Warrington have the chance to come of age when they take on Wigan in the 19th Super League Grand Final, according to coach Tony Smith.
It is seven years since Smith relinquished his job with England to take on the task of turning the under-performing Wolves into a major force and he has so far helped them to three Challenge Cup victories and two League Leaders’ Shields.
However, the big prize still eludes them after two Grand Final runners-up spots and Smith says that only victory at Old Trafford would enable them to be ranked alongside the big boys of Super League.
Wigan, Leeds, St Helens and Bradford are the only clubs to have taken the title in the 20 years of Super League while it is 61 years since Warrington were last crowned champions.
“We’re not quite one of the big boys until we start to win the big one,” Smith said. “We’re in there competing at the moment but we need to nail one of these at some stage.”
Smith is the only man to guide two different clubs to the Grand Final, having been there with Leeds three times, and on Saturday will break the record for most coaching appearances he currently shares with Brian Noble, who took Bradford to Old Trafford five times from 2001 to 2005.
Wigan will also be record-breakers by eight o’clock on Saturday night if the Wolves get their revenge for their 30-16 loss in 2013 and condemn their opponents to a sixth Grand Final defeat.
The Warriors currently share the record for most defeats with St Helens, while coach Shaun Wane is desperately hoping to avoid a hat-trick after being on the losing end in 2014 and 2015.
“We’re trying to fix it because the last two (Grand Finals) have been defeats,” said Wane.
“So we want to do something different and we’ve changed a few things so the players know this is different and we expect a different result on Saturday.”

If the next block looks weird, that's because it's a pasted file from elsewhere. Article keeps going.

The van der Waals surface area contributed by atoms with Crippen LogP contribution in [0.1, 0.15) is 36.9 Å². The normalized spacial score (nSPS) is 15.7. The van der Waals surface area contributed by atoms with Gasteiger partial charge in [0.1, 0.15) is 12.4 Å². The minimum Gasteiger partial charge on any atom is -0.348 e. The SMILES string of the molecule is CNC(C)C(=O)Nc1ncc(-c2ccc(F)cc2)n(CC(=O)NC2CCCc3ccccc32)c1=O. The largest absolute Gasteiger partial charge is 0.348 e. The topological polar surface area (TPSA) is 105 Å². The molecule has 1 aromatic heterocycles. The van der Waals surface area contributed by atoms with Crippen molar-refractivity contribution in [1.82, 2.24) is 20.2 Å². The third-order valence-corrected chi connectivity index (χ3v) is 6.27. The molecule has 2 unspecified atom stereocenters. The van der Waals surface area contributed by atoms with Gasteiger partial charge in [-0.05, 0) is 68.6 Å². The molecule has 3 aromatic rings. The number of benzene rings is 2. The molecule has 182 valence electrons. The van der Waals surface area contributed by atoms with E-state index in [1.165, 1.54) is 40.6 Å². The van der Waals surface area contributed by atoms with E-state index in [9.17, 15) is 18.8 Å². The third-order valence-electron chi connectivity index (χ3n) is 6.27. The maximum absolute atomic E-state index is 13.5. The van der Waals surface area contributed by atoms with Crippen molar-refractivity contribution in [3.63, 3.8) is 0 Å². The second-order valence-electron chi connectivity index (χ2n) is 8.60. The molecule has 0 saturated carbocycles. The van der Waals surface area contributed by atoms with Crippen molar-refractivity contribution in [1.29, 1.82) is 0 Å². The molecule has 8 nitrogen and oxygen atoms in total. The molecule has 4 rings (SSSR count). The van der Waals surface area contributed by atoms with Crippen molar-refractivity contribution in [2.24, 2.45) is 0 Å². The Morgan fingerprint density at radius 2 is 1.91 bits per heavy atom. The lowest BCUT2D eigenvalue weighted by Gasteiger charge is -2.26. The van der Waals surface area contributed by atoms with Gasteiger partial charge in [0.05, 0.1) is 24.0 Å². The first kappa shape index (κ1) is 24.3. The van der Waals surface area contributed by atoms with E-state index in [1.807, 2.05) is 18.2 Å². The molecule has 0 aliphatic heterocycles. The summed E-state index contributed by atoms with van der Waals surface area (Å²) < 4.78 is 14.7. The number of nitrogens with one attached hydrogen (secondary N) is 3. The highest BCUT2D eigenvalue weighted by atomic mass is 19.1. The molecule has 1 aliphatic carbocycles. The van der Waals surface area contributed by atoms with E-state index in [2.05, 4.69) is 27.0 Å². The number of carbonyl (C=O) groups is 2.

It is perhaps a sign of the pressure Wane is under that he is giving his injured captain Sean O’Loughlin every chance to prove his fitness.
The Warriors have lived dangerously for the last month, demonstrating remarkable fortitude to stay in the game long enough to snatch victories over Hull (twice) and Warrington, and Wane takes even more pride from the fact that it is essentially a home-grown team that he has taken to the brink of glory.
Lewis Tierney, Jake Shorrocks, Oliver Gildart and Joe Bretherton, all thrown in because of injury to experienced players, are relatively fresh out of the academy but more than holding their own in exalted company.
“I’m happy with what we’re doing,” Wane said. “To get that win against Hull in the final few minutes was outstanding, especially with such a young team.
“Ten of our 17 have come through our system and they’re Wigan-born lads. That’s going back to the years of the Eighties when we were really strong and had a good influx of Wigan lads in that team.
“I think we’re in good shape as a club, especially when you consider who we’ve got coming back.”
Smith is somewhat envious of Wigan’s unending conveyor belt of talent but has been delighted with his players’ efforts this season.
“This group is unique to any other year that I’ve had,” he said. “Are they capable, is there something I can see in these people? Yeah, I think they’ve got a real determination and a lot of character that’s certainly showed throughout this season.
“I think Wigan have shown a lot of character lately too. They’ve been under the pump and had to work hard without a couple of their star players as well.
“They’ve handled their injuries really well, although I’ve got to say a lot of the players who will be on the park on Saturday would be in their strongest 17.
“I think their development of young players is sensational, really admirable. That’s what we’re striving to do and we’re touching on that at this moment. Some of our younger players are better prepared now.”